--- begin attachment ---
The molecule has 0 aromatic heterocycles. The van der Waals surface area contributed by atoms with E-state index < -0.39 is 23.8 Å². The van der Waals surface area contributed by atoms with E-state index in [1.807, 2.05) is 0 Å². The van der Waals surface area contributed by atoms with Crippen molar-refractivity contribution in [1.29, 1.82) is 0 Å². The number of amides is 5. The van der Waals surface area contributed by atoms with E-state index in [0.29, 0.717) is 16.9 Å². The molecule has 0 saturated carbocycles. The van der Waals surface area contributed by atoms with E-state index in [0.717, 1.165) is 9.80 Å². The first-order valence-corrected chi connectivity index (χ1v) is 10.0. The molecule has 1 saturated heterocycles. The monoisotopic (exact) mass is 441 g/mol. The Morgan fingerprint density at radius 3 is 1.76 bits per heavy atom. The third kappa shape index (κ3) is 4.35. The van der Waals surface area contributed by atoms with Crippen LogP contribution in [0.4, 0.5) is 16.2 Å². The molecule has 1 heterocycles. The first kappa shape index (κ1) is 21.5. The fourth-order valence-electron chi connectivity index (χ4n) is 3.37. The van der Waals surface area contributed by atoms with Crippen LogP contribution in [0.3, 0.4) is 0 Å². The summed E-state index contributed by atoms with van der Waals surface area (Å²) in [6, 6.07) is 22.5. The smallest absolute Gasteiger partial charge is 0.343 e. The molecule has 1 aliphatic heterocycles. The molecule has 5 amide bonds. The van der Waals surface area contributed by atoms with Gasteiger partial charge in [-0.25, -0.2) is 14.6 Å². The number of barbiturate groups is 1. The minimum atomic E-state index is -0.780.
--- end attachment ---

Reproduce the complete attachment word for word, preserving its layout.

The molecule has 0 aromatic heterocycles. The van der Waals surface area contributed by atoms with E-state index < -0.39 is 23.8 Å². The van der Waals surface area contributed by atoms with E-state index in [1.807, 2.05) is 0 Å². The van der Waals surface area contributed by atoms with Crippen molar-refractivity contribution in [1.29, 1.82) is 0 Å². The number of amides is 5. The van der Waals surface area contributed by atoms with E-state index in [0.29, 0.717) is 16.9 Å². The molecule has 0 saturated carbocycles. The van der Waals surface area contributed by atoms with E-state index in [0.717, 1.165) is 9.80 Å². The first-order valence-corrected chi connectivity index (χ1v) is 10.0. The molecule has 1 saturated heterocycles. The monoisotopic (exact) mass is 441 g/mol. The Morgan fingerprint density at radius 3 is 1.76 bits per heavy atom. The third kappa shape index (κ3) is 4.35. The van der Waals surface area contributed by atoms with Crippen LogP contribution in [0.4, 0.5) is 16.2 Å². The molecule has 1 heterocycles. The first kappa shape index (κ1) is 21.5. The fourth-order valence-electron chi connectivity index (χ4n) is 3.37. The van der Waals surface area contributed by atoms with Crippen LogP contribution in [0.3, 0.4) is 0 Å². The summed E-state index contributed by atoms with van der Waals surface area (Å²) in [6, 6.07) is 22.5. The smallest absolute Gasteiger partial charge is 0.343 e. The molecule has 1 aliphatic heterocycles. The molecule has 5 amide bonds. The van der Waals surface area contributed by atoms with Gasteiger partial charge in [-0.25, -0.2) is 14.6 Å². The number of barbiturate groups is 1. The minimum atomic E-state index is -0.780.